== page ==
# Super Nerdy Cool

My (technical) adventures through the professional world…
May 11, 2009

## Computer modern (latex) font in R plots

NOTE: embedFonts() did not work for me in R.

I wrote my own embedFonts2() function (you can re-write the original function, changing just the execution command to make it work):

<pre class="src src-R"><span style="color: #87cefa;">embedFonts2</span> <span style="color: #7fffd4;">&lt;-</span> <span style="color: #00ffff;">function</span>(file, format=<span style="color: #ffa07a;">'pdfwrite'</span>, outfile=file, fontpaths=c(<span style="color: #ffa07a;">'~/KeepInHome/cm-lgc/fonts/type1/public/cm-lgc'</span>,<span style="color: #ffa07a;">'~/KeepInHome/cmsyase'</span>)){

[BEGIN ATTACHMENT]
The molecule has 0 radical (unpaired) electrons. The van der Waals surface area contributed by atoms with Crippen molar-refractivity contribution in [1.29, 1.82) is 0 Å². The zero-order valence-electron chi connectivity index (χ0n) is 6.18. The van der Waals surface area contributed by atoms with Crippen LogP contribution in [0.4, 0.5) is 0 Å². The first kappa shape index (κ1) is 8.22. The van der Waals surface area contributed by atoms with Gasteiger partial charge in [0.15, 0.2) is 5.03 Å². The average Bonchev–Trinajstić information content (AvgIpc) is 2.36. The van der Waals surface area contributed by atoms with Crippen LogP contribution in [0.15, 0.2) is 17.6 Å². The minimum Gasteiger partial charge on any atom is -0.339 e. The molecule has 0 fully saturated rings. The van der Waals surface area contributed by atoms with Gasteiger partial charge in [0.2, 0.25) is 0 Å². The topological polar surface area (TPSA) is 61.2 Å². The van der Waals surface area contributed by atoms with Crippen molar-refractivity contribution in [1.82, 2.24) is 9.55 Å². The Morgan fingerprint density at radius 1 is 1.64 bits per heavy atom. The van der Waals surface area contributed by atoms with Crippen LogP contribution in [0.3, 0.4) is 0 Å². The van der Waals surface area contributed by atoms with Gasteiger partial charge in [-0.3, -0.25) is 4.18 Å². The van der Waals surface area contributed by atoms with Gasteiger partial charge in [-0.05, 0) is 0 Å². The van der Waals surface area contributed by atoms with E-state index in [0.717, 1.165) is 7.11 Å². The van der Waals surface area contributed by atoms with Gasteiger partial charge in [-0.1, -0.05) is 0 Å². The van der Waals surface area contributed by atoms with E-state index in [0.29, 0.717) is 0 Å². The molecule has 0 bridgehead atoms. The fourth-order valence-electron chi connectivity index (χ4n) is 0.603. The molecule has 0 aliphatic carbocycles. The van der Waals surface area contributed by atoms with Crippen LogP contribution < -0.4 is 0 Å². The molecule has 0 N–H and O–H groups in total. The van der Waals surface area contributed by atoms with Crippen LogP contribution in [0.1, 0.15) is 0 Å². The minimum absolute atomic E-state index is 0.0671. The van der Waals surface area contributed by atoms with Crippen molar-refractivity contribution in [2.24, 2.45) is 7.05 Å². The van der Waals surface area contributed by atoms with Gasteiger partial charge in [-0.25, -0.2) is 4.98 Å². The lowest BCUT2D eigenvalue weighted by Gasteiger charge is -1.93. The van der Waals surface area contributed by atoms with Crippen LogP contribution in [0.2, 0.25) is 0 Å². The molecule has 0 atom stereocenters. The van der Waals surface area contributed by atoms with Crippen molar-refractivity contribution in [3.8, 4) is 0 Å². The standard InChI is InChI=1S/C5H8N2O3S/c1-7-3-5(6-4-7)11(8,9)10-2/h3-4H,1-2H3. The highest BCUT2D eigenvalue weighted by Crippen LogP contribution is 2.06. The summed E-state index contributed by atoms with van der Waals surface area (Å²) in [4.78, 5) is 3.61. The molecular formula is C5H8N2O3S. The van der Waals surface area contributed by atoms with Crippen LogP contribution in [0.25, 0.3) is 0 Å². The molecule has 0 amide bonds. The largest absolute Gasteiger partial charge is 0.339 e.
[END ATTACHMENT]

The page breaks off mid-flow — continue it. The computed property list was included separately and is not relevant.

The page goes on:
tmpfile <- tempfile(‘Rembed’) cmd <- paste(‘GS_FONTPATH=’, paste(fontpaths, collapse=‘:’, sep=) , ‘:. gs -dNOPAUSE -dBATCH -q -dAutoRotatePages=/None -sDEVICE=’ , format, ‘ -sOutputFile=’ , tmpfile , ‘ ‘ , file , sep=) system(cmd) file.copy(tmpfile, outfile, overwrite=TRUE) invisible(cmd) }

The key for me is the GS_FONTPATH declaration in the beginning. The -sFONTPATH option did not work for me.

Kind of cool to get the font in your plots to match the computer modern font in LaTeX. I don’t use this much though, unless I need mathematical annotations on the plots. I absolutely hate the default font in R for this.

Another way to do this is to use psfrag where you can replace text in your plots (postscript files) with LaTeX. Kind of neat, but it requires too much effort I think. I guess it’s OK to do for a paper.

This is a jpeg version (converted to jpeg from pdf using ImageMagick’s convert utility). Here is the original pdf file.